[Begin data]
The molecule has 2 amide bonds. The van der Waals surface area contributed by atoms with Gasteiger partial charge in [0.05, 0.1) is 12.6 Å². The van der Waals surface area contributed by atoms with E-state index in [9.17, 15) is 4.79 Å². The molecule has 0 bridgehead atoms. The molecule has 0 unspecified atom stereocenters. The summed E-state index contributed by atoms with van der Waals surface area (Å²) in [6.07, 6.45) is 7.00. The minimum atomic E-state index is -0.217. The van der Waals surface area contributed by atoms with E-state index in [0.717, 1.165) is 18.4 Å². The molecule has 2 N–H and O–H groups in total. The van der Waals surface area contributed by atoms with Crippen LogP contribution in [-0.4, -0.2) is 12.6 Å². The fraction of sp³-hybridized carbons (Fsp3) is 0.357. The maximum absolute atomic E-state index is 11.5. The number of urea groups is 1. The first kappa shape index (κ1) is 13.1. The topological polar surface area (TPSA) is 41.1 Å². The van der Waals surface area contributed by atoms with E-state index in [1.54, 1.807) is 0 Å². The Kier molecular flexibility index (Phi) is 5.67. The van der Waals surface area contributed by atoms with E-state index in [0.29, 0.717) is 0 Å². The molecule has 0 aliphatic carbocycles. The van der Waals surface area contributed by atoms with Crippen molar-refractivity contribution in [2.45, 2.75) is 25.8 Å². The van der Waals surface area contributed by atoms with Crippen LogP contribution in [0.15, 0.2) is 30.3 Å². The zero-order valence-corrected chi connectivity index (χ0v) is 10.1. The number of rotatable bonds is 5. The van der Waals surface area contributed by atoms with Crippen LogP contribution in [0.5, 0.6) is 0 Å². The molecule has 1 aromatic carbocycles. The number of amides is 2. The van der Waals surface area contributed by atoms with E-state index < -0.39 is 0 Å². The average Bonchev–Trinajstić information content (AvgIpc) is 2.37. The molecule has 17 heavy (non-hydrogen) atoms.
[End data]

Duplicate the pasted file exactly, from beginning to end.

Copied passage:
The molecule has 2 amide bonds. The van der Waals surface area contributed by atoms with Gasteiger partial charge in [0.05, 0.1) is 12.6 Å². The van der Waals surface area contributed by atoms with E-state index in [9.17, 15) is 4.79 Å². The molecule has 0 bridgehead atoms. The molecule has 0 unspecified atom stereocenters. The summed E-state index contributed by atoms with van der Waals surface area (Å²) in [6.07, 6.45) is 7.00. The minimum atomic E-state index is -0.217. The van der Waals surface area contributed by atoms with E-state index in [0.717, 1.165) is 18.4 Å². The molecule has 2 N–H and O–H groups in total. The van der Waals surface area contributed by atoms with Crippen LogP contribution in [-0.4, -0.2) is 12.6 Å². The fraction of sp³-hybridized carbons (Fsp3) is 0.357. The maximum absolute atomic E-state index is 11.5. The number of urea groups is 1. The first kappa shape index (κ1) is 13.1. The topological polar surface area (TPSA) is 41.1 Å². The van der Waals surface area contributed by atoms with E-state index in [1.54, 1.807) is 0 Å². The Kier molecular flexibility index (Phi) is 5.67. The van der Waals surface area contributed by atoms with E-state index in [0.29, 0.717) is 0 Å². The molecule has 0 aliphatic carbocycles. The van der Waals surface area contributed by atoms with Crippen molar-refractivity contribution in [2.45, 2.75) is 25.8 Å². The van der Waals surface area contributed by atoms with Crippen LogP contribution in [0.15, 0.2) is 30.3 Å². The zero-order valence-corrected chi connectivity index (χ0v) is 10.1. The number of rotatable bonds is 5. The van der Waals surface area contributed by atoms with Crippen LogP contribution in [0.5, 0.6) is 0 Å². The molecule has 1 aromatic carbocycles. The number of amides is 2. The van der Waals surface area contributed by atoms with E-state index < -0.39 is 0 Å². The average Bonchev–Trinajstić information content (AvgIpc) is 2.37. The molecule has 17 heavy (non-hydrogen) atoms.